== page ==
03-21-2012 08:21 PM
I come across a situatin to merge two datasets each of size 40million observations.
The details are:
1. Dataset1 contains lot_id and unit_id, also some other variables. Each lot_id is mapped to more than one unit_id
2. Dataset2 contains unit_ids and their values.
Now the task is to obtain the total value of each lot_id by merging the two datasets ( by unit_id).
Both the data sets are readily indexed/sorted by unit_id, which is also unique in both datasets.
I have to select very few variables from each of the datasets.
At the moment i used below proc sql code.
create table output as
select A.lot_id, sum(B.value) as value
from Dataset1 as A, Dataset2 as B
where A.unit_id = B.unit_id
group by lot_id;
I knew I can achieve the same by using merge statement and then using first. / last. variables to obtain sum of values for each of the lot_id.
Here my question is:
What is the efficient way(in terms of time) to perform merging on bigger datasets?
In near future I need to perform similar merging on datasets with about 10billion observations.
If anyone can guide me to find a much efficient way(in terms of time), that would be a great help.
Many thanks in advance
03-22-2012 05:01 AM
OMG. 10billion ! What dataset is it.
If I were you , Hash Table is my favorite.
Due to your very large table.
I will spilt the large table into many small tables which only contains one lot_id. then use it one by one.
03-22-2012 06:32 AM
If the data is that large - you might want to leverage the underlying database. Is there data stored in Oracle, Terradata or SPDS? Use SAS integrated functions,pass-thru SQL or execution of a in-database function.
03-22-2012 09:43 AM
Definitely worth a try: Create a format from one data set, then apply the format when summarizing the second data set. For example:
set dataset1 (keep=lot_id unit_id);
retain fmtname '$lots';
rename lot_id=label unit_id=start;
proc format cntlin=create_format;
proc summary data=dataset2 NWAY;
format unit_id $lots.;
output out=totals (keep=unit_id value) sum=;
In the output data set TOTALS, there are just 2 variables and VALUE is the sum of all VALUEs. The format $lots is still required to convert the UNIT_ID into the LOT_ID, for example:
lot_id = put(unit_id, $lots.);
Good luck. Let us know what you find out in terms of speed.
03-22-2012 06:28 PM
Many thanks for all your replies. At the moment i concentrate on merging 40m datasets, which took just more than an hour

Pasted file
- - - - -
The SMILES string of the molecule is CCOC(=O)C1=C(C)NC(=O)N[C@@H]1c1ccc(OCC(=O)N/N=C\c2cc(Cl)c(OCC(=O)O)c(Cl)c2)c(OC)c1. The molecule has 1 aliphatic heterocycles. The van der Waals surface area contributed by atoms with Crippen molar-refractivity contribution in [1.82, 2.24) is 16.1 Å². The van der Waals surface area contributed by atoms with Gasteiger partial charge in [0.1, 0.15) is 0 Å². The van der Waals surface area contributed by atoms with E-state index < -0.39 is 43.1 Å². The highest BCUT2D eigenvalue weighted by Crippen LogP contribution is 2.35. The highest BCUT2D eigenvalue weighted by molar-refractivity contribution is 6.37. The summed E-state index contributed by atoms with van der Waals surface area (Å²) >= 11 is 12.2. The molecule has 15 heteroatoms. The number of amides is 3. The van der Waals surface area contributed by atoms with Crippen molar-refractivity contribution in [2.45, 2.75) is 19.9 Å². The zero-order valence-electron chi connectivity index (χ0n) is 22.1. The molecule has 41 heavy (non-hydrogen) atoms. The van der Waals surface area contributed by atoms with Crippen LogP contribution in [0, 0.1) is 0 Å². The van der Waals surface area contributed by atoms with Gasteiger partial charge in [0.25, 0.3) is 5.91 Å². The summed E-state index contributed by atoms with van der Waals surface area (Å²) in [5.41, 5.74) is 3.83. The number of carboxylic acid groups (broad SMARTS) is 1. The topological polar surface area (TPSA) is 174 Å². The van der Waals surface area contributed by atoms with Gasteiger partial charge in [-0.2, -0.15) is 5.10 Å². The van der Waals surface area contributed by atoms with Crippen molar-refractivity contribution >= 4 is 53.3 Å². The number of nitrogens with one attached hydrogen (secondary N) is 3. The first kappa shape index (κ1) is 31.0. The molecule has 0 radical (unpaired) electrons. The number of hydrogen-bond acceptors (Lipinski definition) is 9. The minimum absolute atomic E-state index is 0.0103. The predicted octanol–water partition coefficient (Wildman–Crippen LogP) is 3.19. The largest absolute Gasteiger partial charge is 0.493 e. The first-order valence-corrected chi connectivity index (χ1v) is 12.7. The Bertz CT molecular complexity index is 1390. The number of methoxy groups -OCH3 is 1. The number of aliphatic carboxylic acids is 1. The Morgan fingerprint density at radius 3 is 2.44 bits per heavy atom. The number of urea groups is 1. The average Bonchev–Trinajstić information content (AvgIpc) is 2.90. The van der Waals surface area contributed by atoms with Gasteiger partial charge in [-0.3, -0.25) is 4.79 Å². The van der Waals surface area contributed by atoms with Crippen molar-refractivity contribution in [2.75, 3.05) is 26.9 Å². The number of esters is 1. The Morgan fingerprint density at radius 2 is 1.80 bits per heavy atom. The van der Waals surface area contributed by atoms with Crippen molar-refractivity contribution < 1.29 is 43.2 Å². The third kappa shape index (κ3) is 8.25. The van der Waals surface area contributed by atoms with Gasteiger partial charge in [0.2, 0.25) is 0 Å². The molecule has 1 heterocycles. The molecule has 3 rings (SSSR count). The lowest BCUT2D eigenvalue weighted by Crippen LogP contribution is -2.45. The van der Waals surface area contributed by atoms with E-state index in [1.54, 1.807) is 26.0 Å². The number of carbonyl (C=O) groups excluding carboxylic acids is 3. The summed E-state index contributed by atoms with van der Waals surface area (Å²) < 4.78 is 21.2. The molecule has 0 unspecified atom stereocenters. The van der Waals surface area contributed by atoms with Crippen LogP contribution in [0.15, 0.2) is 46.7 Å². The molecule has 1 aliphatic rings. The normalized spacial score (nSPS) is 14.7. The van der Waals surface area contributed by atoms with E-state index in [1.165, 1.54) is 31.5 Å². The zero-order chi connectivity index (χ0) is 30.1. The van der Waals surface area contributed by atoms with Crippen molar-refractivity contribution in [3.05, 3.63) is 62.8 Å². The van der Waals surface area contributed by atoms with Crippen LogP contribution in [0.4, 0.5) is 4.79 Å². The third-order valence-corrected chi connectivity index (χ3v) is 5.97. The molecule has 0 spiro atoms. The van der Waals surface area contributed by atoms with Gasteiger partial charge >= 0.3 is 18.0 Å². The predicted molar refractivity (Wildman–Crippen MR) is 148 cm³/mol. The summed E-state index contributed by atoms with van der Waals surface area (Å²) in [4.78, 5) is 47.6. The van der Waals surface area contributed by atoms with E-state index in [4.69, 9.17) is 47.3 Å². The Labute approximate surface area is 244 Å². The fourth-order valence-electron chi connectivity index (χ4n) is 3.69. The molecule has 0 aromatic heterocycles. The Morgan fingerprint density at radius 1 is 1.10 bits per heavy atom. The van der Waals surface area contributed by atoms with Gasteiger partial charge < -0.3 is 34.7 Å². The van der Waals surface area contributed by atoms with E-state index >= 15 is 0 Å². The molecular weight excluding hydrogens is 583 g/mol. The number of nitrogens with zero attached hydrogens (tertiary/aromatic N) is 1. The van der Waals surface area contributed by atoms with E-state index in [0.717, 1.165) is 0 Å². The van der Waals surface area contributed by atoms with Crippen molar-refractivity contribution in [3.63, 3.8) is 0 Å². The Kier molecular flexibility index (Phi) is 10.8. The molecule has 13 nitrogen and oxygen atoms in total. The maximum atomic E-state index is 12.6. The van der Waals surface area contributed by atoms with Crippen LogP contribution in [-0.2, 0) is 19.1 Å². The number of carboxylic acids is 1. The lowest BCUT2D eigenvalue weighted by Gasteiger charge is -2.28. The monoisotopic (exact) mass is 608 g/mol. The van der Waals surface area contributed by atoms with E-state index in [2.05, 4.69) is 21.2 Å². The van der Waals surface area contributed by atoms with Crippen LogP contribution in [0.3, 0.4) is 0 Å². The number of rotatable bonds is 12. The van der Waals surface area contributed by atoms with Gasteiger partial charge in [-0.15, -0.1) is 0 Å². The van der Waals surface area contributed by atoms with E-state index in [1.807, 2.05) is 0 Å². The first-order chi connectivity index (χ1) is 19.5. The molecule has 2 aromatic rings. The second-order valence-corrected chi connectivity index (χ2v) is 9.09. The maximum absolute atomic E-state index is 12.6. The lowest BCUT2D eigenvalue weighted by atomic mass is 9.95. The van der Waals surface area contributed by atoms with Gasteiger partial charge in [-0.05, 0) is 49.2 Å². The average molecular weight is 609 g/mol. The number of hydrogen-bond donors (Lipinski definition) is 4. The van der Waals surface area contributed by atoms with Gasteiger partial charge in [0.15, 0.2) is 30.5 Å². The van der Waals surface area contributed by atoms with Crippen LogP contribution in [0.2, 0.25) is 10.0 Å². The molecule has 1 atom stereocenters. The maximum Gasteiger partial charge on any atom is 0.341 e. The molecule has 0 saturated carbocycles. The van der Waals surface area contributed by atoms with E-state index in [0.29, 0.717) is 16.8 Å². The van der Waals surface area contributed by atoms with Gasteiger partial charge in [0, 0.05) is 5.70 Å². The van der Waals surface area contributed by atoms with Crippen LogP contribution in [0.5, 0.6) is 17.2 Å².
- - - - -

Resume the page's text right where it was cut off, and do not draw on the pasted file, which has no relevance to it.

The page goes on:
to complete my proc sql step. and i have to repeat the same task for 12 different months, which may take more than 15 hours.
( I don't worry about the 10billion dataset merge at this point, because there i will be merging a 20million dataset with 10billion one).
Thanks to Ksharp and will try hash tables as i need to bring couple of more variables from Dataset1(the lot_ids belong to some categories
and need that info for analysis.)
However, proc format technique suggested by Astounding looks simple and effective for me.
But, i don't know how to bring additional variables(e.g., category) in this way from dataset1, without doing another iteration of proc format.
Anyway, i will post the outcomes once i succeed with my trials.
To jcbell.->The data is in SAS server, and don't know how to 'leverage the underlying database'.
03-22-2012 06:55 PM
It's possible to add a few more variables to a single format. But you have to watch the details. Here's how you would begin.
set dataset1 (keep=lot_id unit_id plus a few more);
retain fmtname '$lot';
length label $ 200;
label = unit_id;
substr(label, 31) = plus;
substr(label, 51) = a;
substr(label, 71) = few;
substr(label, 91) = more;
keep start label fmtname;
The idea is to pack additional information into the format, in known positions. If you are adding numeric pieces, you should convert them to character using the PUT function. Once that is done, you need PROC SUMMARY to use only the beginning of the formatted value, not the whole string that includes the added information. So, run PROC FORMAT as before, and then:
proc summary data=dataset2 NWAY;
format unit_id $lots20.;
output out=totals (keep=unit_id value) sum=;
In this step, the only difference is specifying $LOTS20., which tells SAS how many characters of the $LOTS format to apply. Then in the DATA step, get all the related information: